Norman Brown had all the makings of a sterling summer at his fingertips.
First, the celebrated smooth jazz guitarist and vocalist had recorded a duet with George Benson, whose sleek blend of pop, jazz and R&B has often been seen as a precursor to Brown's music. The song, a celebratory cover of the 2000 United We Funk pop-funk hit Nuthin But a Party, is scheduled for release this summer on Benson's next album.
"This is my hero we're talking about," said Brown, who performs Saturday at the Lexington Opera House as part of the African American Forum's annual summer series of smooth jazz concerts. "This is the guy I set out to learn from by listening to his records. And he calls me up on the phone and asks me to be part of his new project? I was totally honored."
Then there was continued work on Brown's next recording, a project that will continue a string of sleek guitar and vocals- dominated albums that dates back to the early '90s. The fifth of seven Brown recordings, 2002's Just Chillin' won a Grammy for best pop instrumental album.
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"Everything's at a beautiful place, man. I feel really inspired to go to work on this new album," Brown says. "We're going to keep this thing moving forward and the smiles on people's faces."
Finally, there were final preparations for Brown's fifth annual Summer Storm Tour, a seasonal trek in which the guitarist enlists one or two musical pals to fill out the concert bill. This summer, the tour had tapped Wayman Tisdale, the Olympic basketball gold medalist and NBA all-star who, even before his retirement from sports, forged a second career as a top-selling smooth jazz bass guitarist.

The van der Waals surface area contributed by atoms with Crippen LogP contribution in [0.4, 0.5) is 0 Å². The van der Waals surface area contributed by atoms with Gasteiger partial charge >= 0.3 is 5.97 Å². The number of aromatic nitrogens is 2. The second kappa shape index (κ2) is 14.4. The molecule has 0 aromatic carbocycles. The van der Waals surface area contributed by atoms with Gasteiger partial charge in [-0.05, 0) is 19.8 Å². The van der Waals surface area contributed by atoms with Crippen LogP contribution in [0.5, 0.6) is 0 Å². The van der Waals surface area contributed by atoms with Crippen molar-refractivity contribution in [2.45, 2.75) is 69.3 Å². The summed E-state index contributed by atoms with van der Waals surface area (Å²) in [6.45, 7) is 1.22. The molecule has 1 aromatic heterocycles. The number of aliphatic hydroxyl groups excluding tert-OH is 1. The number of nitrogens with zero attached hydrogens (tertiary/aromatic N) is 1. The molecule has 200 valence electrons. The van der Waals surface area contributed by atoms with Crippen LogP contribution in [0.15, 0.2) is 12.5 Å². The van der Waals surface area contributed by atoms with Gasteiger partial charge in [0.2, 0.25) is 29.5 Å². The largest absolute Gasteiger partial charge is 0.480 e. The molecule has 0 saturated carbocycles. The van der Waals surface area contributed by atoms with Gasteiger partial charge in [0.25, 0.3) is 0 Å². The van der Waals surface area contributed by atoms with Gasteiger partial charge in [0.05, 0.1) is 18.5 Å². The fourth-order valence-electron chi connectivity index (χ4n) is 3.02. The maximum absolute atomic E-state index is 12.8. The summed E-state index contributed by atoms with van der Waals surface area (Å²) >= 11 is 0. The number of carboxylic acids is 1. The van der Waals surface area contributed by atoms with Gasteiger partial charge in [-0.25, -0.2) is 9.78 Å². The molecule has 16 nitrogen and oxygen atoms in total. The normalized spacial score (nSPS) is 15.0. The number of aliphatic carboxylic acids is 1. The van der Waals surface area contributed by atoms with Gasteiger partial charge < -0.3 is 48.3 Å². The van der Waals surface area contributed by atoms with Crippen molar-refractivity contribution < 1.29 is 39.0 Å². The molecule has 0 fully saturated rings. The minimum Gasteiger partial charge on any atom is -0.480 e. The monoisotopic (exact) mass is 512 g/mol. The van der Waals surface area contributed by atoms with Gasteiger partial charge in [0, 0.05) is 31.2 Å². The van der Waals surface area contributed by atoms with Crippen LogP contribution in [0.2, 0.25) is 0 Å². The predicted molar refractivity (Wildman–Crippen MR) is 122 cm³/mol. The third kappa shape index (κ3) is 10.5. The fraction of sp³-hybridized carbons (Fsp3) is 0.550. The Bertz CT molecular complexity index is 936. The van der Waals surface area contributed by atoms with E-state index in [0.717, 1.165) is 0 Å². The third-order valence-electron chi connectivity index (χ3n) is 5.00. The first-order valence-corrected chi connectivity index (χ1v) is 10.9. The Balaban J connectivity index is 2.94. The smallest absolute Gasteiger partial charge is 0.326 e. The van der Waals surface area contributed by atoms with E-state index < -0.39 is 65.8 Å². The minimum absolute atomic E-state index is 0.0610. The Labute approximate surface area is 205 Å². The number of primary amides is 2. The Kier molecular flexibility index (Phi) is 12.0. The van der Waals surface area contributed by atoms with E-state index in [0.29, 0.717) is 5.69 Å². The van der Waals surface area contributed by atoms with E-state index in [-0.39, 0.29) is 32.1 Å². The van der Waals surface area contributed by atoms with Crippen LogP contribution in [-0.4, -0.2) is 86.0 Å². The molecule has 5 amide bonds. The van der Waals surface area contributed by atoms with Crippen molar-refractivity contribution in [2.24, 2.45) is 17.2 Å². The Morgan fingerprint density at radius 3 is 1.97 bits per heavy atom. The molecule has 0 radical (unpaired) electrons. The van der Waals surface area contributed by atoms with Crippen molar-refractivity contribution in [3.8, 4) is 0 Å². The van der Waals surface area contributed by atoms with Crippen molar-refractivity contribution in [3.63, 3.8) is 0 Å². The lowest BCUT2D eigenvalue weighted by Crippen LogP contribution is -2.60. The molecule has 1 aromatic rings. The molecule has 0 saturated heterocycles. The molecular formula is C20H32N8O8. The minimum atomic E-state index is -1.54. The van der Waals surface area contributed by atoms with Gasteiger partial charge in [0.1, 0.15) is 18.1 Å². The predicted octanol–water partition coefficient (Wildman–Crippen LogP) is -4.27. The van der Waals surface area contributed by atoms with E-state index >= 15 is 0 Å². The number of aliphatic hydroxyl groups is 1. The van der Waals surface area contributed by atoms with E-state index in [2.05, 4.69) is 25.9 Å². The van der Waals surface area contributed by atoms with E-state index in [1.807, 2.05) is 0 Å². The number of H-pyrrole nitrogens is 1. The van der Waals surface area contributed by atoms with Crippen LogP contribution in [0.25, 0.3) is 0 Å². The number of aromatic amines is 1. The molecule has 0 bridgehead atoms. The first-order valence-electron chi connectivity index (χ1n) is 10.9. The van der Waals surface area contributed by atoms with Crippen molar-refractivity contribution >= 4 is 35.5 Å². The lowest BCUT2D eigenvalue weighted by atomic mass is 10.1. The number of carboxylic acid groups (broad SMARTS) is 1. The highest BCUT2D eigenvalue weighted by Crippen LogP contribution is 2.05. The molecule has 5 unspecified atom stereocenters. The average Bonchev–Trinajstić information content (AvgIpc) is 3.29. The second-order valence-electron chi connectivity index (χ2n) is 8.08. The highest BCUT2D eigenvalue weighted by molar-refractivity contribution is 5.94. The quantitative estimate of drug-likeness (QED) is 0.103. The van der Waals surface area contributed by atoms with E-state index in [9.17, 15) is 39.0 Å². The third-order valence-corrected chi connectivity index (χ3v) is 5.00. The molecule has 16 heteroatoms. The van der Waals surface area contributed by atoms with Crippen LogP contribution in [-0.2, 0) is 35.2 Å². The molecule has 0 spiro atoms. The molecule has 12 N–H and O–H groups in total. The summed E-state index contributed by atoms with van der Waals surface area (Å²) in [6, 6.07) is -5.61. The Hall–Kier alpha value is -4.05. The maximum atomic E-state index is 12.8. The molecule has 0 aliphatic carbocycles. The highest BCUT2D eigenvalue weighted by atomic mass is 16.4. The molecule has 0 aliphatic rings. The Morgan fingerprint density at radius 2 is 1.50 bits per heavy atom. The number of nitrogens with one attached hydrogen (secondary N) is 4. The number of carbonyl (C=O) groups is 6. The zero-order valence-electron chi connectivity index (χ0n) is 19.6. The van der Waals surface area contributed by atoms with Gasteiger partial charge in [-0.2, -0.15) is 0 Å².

Brown and Tisdale were friends for nearly two decades, having begun their recording careers with a Motown-distributed label called Mojazz. After Tisdale broke his leg at home in 2007, doctors found a cancerous tumor behind his knee. Tisdale's leg was amputated last year. True to what Brown calls a "beautiful" attitude, Tisdale released a new album last summer titled Rebound.
But the Summer Storm reunion for the two players was not to be. Tisdale died at age 44 on May 15.
"Wayman was so looking forward to this," Brown. "He was so excited about doing this tour. It just hurts my heart.
"Back in the Mojazz days, he was already a fan of mine. And that was so cool. It really was. I wasn't a guy who really followed sports and all that, so I didn't know much about the players. But we did a lot of concert dates together, a lot of promotional things for our records and, man, we just became really good friends.
"He was just a cool guy. Huge smile. He had a smile as huge as my body. I never saw him treat anybody bad. I never saw him mean. I never saw him mad or upset. I've seen him disappointed, but never mad. He was just a beautiful cat."
The Summer Storm Tour kicked off last weekend without postponement in Seattle with saxophonists Candy Dulfer and Eric Darius as guests. But there is still a summer's worth of concerts to contend with. Saturday's Lexington performance was never part of the Summer Storm Tour, so it will happen without any changes. But the majority of Brown's summer schedule has had to deal with some logistical shuffling as well as some counseling with nervous concert promoters.
"It's become quite difficult," Brown said. "I got the news about Wayman early that morning. It was a Friday morning, I believe. And not 30 minutes later, promoters were calling me wanting to know who the replacement was going to be. I was like, 'My goodness. This just happened. Can we please just digest this for a moment?'
"It has been like that since I first got the news. I'm still dealing with it. One of the shows was even canceled. They didn't want to do it all without Wayman. So it's been a real effort to try and keep things moving."
What Brown has decided, though, is that all of his summer shows, including the Lexington date, will be dedicated to Tisdale's music and memory.
"We're going to play some of his music, maybe show some video footage. We're just going to have a moment and celebrate the life of Wayman Tisdale."